THE DETAILS: The study was designed to simulate the conditions experienced by a chef in a restaurant kitchen. A 14-ounce beefsteak was fried either in margarine (made from nonhydrogenated palm, soybean, rapeseed, and coconut oils) or pure soybean oil (which, in the U.S., is often marketed simply as "vegetable oil" ) five times in a day for 15 minutes each, during which time the pan's temperature reached a high of 572 degrees F. The researchers repeated the experiment a total of four times, twice on an electric stove and twice on a gas stove. The researchers found that both oils on both stoves released high levels of naphthalene, a respiratory irritant found in gasoline and diesel fuels that's also used in moth repellents. Soybean oil used to fry the meat on a gas stove produced the highest levels of compounds called aldehydes, which are also components of gas and diesel that can irritate your eyes and respiratory tract. And while both oils emitted ultrafine particulates regardless of stove type, soybean oil emitted the most. Ultrafine particulates are the kind of particles you breathe in heavily polluted outdoor air, and they've been linked to lung disease, strokes, heart disease, and other problems like low birth weight in babies. The authors conclude that people should limit their exposure to cooking-oil fumes as much as possible, considering that no one knows how much of an exposure an individual can have before experiencing negative health affects.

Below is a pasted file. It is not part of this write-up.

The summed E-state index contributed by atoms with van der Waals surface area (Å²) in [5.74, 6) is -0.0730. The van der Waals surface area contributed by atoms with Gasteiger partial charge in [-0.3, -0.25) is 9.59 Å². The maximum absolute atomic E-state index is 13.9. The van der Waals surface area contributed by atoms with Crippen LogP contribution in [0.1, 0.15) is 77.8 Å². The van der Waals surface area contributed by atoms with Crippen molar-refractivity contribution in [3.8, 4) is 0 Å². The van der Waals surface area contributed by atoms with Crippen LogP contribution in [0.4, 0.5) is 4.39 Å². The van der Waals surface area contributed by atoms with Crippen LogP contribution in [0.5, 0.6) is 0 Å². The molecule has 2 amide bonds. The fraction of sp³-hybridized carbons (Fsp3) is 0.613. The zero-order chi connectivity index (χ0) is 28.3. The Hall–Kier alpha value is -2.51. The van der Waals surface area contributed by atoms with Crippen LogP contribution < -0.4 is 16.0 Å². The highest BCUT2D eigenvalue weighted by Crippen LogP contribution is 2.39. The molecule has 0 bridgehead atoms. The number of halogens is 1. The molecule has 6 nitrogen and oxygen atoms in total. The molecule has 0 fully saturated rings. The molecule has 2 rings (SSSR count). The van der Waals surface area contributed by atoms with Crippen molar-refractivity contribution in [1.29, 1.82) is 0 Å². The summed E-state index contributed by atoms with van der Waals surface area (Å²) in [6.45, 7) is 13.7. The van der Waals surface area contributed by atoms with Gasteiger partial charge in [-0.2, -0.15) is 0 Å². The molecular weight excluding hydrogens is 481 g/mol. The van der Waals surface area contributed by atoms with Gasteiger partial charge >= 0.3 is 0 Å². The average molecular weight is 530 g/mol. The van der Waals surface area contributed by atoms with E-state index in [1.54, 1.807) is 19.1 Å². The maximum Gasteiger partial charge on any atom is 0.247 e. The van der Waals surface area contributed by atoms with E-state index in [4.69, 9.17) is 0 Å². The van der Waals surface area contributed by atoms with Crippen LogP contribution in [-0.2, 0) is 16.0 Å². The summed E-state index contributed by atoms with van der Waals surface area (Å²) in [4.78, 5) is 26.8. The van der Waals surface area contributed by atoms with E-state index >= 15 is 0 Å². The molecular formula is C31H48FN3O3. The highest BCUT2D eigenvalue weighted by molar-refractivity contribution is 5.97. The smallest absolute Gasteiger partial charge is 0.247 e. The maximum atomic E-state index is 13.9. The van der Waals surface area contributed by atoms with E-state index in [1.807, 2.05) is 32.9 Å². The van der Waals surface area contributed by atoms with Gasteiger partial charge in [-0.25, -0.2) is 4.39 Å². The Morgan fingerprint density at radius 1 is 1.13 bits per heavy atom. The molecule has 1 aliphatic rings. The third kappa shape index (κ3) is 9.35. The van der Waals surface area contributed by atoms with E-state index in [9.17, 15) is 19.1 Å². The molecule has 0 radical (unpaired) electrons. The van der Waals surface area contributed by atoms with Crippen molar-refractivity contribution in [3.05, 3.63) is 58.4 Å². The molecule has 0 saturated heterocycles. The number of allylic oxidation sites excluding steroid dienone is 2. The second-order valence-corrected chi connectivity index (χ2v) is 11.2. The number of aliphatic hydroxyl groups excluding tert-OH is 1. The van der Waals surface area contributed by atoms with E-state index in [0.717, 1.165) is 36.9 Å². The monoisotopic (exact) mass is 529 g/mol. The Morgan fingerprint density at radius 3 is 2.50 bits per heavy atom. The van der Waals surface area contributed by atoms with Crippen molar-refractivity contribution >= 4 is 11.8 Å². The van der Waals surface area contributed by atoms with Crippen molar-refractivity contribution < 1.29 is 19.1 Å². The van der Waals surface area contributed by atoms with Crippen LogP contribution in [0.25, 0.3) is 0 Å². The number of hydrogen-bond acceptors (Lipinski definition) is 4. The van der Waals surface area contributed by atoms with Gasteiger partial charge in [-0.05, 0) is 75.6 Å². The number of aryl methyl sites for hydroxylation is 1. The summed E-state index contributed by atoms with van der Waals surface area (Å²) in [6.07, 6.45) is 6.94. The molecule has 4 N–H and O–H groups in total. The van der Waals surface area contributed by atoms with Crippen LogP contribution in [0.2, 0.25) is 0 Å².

Read on to see which cooking oils are best for your cooking needs.
WHAT IT MEANS: This study was intended to measure occupational exposures to these chemicals, so frying a beefsteak in soybean oil probably won't leave your home kitchen feeling like the L.A. freeway during Friday rush hour. But cooking oils used at very high temperatures can expose you to some pretty nasty stuff. The International Agency for Research on Cancer has classified their fumes as "probably carcinogenic to humans," and a number of other studies have demonstrated that they can pollute your indoor air. The same authors of this new study conducted similar research last year in which they analyzed pollutants released by margarine, soybean oil, virgin olive oil, and rapeseed oil during cooking. (Rapeseed oil is similar to canola oil, though they're not the same thing; farmers bred the less desirable characteristics out of rapeseeds to create canola seeds, from which canola oil is made.) That study found that rapeseed and olive oils still emitted aldehydes and particulates, but at much lower levels than margarine and soy oil. Another study of oils used in traditional Taiwanese cooking—safflower, olive, coconut, mustard, vegetable, and corn oils—found high levels of polycyclic aromatic hydrocarbons, compounds that could increase your risk of certain types of cancer.
The best way to protect yourself against unwanted air pollution is to use your stove's vent fan. The Taiwanese researchers noted that levels of pollutants decreased by 75 percent when vent fans were turned on. Also, use oils that are intended for the temperature at which you plan to cook. Read labels and look for "smoke points" or some other indication that an oil is intended for low, medium, or high-heat cooking.
Here's a short list of the best oils and their heat tolerances:
• High heat (445 to 520 degrees F): Refined versions of almond, avocado, high-heat canola, high-heat safflower, and sesame oils
• Medium-high heat (360 to 425 degrees F): Refined grapeseed, soy, coconut, and walnut oils and unrefined safflower oil
• Low to medium heat (280 to 350 degrees F): Unrefined versions of corn, peanut, coconut, and sesame oils and all types of olive oil.